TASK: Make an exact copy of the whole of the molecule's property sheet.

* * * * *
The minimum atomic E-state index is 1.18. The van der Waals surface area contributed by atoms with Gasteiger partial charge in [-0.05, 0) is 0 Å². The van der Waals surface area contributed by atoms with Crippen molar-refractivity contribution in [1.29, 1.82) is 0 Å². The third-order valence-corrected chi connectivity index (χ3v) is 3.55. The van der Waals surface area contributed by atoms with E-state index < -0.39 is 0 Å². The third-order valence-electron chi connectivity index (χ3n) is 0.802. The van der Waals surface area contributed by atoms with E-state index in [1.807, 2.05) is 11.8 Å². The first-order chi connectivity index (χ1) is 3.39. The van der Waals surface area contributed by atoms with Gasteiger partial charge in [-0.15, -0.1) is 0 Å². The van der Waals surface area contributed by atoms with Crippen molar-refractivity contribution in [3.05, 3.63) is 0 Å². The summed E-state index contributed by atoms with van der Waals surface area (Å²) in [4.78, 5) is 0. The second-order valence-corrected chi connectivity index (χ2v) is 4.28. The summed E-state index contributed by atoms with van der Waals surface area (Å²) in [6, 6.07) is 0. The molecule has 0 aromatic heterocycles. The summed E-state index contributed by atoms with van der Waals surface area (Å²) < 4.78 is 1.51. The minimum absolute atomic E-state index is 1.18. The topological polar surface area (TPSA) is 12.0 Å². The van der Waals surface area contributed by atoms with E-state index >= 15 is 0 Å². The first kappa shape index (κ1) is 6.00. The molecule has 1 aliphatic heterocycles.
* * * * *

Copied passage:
The minimum atomic E-state index is 1.18. The van der Waals surface area contributed by atoms with Gasteiger partial charge in [-0.05, 0) is 0 Å². The van der Waals surface area contributed by atoms with Crippen molar-refractivity contribution in [1.29, 1.82) is 0 Å². The third-order valence-corrected chi connectivity index (χ3v) is 3.55. The van der Waals surface area contributed by atoms with E-state index < -0.39 is 0 Å². The third-order valence-electron chi connectivity index (χ3n) is 0.802. The van der Waals surface area contributed by atoms with E-state index in [1.807, 2.05) is 11.8 Å². The first-order chi connectivity index (χ1) is 3.39. The van der Waals surface area contributed by atoms with Gasteiger partial charge in [-0.15, -0.1) is 0 Å². The van der Waals surface area contributed by atoms with Crippen molar-refractivity contribution in [3.05, 3.63) is 0 Å². The summed E-state index contributed by atoms with van der Waals surface area (Å²) in [4.78, 5) is 0. The second-order valence-corrected chi connectivity index (χ2v) is 4.28. The summed E-state index contributed by atoms with van der Waals surface area (Å²) in [6, 6.07) is 0. The molecule has 0 aromatic heterocycles. The summed E-state index contributed by atoms with van der Waals surface area (Å²) < 4.78 is 1.51. The minimum absolute atomic E-state index is 1.18. The topological polar surface area (TPSA) is 12.0 Å². The van der Waals surface area contributed by atoms with E-state index >= 15 is 0 Å². The first kappa shape index (κ1) is 6.00. The molecule has 1 aliphatic heterocycles.